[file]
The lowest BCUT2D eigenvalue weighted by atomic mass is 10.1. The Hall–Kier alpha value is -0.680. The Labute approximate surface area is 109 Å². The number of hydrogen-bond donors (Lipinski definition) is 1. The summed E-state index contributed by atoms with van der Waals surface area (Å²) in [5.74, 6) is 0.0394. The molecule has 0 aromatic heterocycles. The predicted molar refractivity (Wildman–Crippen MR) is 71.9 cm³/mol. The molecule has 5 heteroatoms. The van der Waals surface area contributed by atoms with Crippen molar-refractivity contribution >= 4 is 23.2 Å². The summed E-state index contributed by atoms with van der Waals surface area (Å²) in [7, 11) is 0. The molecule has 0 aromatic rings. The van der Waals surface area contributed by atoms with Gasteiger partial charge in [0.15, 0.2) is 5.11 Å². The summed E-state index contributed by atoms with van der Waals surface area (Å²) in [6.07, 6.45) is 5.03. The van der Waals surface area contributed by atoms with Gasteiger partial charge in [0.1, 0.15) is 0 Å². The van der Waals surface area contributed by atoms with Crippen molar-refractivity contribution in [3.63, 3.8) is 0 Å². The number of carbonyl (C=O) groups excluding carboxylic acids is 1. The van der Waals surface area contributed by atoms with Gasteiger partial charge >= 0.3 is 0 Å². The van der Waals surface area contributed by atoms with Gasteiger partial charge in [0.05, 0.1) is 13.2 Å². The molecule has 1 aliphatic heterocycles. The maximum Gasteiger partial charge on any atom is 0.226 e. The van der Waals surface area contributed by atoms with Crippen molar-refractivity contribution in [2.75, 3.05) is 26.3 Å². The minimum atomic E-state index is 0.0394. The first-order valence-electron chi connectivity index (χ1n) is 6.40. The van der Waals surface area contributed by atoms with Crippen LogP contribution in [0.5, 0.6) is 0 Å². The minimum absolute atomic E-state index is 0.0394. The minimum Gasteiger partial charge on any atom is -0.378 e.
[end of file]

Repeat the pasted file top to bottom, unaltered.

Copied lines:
The lowest BCUT2D eigenvalue weighted by atomic mass is 10.1. The Hall–Kier alpha value is -0.680. The Labute approximate surface area is 109 Å². The number of hydrogen-bond donors (Lipinski definition) is 1. The summed E-state index contributed by atoms with van der Waals surface area (Å²) in [5.74, 6) is 0.0394. The molecule has 0 aromatic heterocycles. The predicted molar refractivity (Wildman–Crippen MR) is 71.9 cm³/mol. The molecule has 5 heteroatoms. The van der Waals surface area contributed by atoms with Crippen molar-refractivity contribution >= 4 is 23.2 Å². The summed E-state index contributed by atoms with van der Waals surface area (Å²) in [7, 11) is 0. The molecule has 0 aromatic rings. The van der Waals surface area contributed by atoms with Gasteiger partial charge in [0.15, 0.2) is 5.11 Å². The summed E-state index contributed by atoms with van der Waals surface area (Å²) in [6.07, 6.45) is 5.03. The van der Waals surface area contributed by atoms with Gasteiger partial charge in [0.1, 0.15) is 0 Å². The van der Waals surface area contributed by atoms with Crippen molar-refractivity contribution in [3.63, 3.8) is 0 Å². The number of carbonyl (C=O) groups excluding carboxylic acids is 1. The van der Waals surface area contributed by atoms with Gasteiger partial charge >= 0.3 is 0 Å². The van der Waals surface area contributed by atoms with Gasteiger partial charge in [0.05, 0.1) is 13.2 Å². The molecule has 1 aliphatic heterocycles. The maximum Gasteiger partial charge on any atom is 0.226 e. The van der Waals surface area contributed by atoms with Crippen molar-refractivity contribution in [2.75, 3.05) is 26.3 Å². The minimum atomic E-state index is 0.0394. The first-order valence-electron chi connectivity index (χ1n) is 6.40. The van der Waals surface area contributed by atoms with Crippen LogP contribution in [0.5, 0.6) is 0 Å². The minimum absolute atomic E-state index is 0.0394. The minimum Gasteiger partial charge on any atom is -0.378 e.